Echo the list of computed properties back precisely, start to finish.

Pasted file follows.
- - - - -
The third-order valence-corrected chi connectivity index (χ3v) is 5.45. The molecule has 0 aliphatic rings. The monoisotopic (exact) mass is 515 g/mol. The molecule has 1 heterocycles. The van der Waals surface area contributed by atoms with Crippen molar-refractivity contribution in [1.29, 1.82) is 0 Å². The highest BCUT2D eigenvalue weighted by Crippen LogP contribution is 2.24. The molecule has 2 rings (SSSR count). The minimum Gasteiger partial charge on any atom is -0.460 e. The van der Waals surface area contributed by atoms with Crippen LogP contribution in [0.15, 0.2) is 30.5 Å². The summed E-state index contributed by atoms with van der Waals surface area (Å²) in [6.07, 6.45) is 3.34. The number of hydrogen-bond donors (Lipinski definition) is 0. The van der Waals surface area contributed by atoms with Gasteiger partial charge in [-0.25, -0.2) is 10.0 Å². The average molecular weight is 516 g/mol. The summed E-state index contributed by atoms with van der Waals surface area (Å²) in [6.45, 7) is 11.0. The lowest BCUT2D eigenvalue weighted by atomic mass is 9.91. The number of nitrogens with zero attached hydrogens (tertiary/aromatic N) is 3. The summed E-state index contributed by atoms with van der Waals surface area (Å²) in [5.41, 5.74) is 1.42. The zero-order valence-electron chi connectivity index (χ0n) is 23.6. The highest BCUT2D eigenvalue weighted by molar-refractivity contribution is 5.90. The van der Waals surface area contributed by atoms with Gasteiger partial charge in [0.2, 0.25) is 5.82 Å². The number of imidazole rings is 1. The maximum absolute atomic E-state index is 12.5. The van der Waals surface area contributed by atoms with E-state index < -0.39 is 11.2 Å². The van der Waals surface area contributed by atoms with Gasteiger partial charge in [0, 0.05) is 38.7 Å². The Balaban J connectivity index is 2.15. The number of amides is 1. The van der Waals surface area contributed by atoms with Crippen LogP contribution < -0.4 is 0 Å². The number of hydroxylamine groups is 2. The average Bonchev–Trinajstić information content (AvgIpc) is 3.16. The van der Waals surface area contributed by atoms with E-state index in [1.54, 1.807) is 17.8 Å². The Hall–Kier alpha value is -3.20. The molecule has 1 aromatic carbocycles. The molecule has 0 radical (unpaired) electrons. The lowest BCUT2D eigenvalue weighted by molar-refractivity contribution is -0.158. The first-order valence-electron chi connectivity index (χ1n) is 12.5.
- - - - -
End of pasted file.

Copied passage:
The third-order valence-corrected chi connectivity index (χ3v) is 5.45. The molecule has 0 aliphatic rings. The monoisotopic (exact) mass is 515 g/mol. The molecule has 1 heterocycles. The van der Waals surface area contributed by atoms with Crippen molar-refractivity contribution in [1.29, 1.82) is 0 Å². The highest BCUT2D eigenvalue weighted by Crippen LogP contribution is 2.24. The molecule has 2 rings (SSSR count). The minimum Gasteiger partial charge on any atom is -0.460 e. The van der Waals surface area contributed by atoms with Crippen LogP contribution in [0.15, 0.2) is 30.5 Å². The summed E-state index contributed by atoms with van der Waals surface area (Å²) in [6.07, 6.45) is 3.34. The number of hydrogen-bond donors (Lipinski definition) is 0. The van der Waals surface area contributed by atoms with Gasteiger partial charge in [-0.25, -0.2) is 10.0 Å². The average molecular weight is 516 g/mol. The summed E-state index contributed by atoms with van der Waals surface area (Å²) in [6.45, 7) is 11.0. The lowest BCUT2D eigenvalue weighted by atomic mass is 9.91. The number of nitrogens with zero attached hydrogens (tertiary/aromatic N) is 3. The summed E-state index contributed by atoms with van der Waals surface area (Å²) in [5.41, 5.74) is 1.42. The zero-order valence-electron chi connectivity index (χ0n) is 23.6. The highest BCUT2D eigenvalue weighted by molar-refractivity contribution is 5.90. The van der Waals surface area contributed by atoms with Gasteiger partial charge in [0.2, 0.25) is 5.82 Å². The number of imidazole rings is 1. The maximum absolute atomic E-state index is 12.5. The van der Waals surface area contributed by atoms with E-state index < -0.39 is 11.2 Å². The van der Waals surface area contributed by atoms with Gasteiger partial charge in [0, 0.05) is 38.7 Å². The Balaban J connectivity index is 2.15. The number of amides is 1. The van der Waals surface area contributed by atoms with Crippen LogP contribution < -0.4 is 0 Å². The number of hydroxylamine groups is 2. The average Bonchev–Trinajstić information content (AvgIpc) is 3.16. The van der Waals surface area contributed by atoms with E-state index in [1.54, 1.807) is 17.8 Å². The Hall–Kier alpha value is -3.20. The molecule has 1 aromatic carbocycles. The molecule has 0 radical (unpaired) electrons. The lowest BCUT2D eigenvalue weighted by molar-refractivity contribution is -0.158. The first-order valence-electron chi connectivity index (χ1n) is 12.5.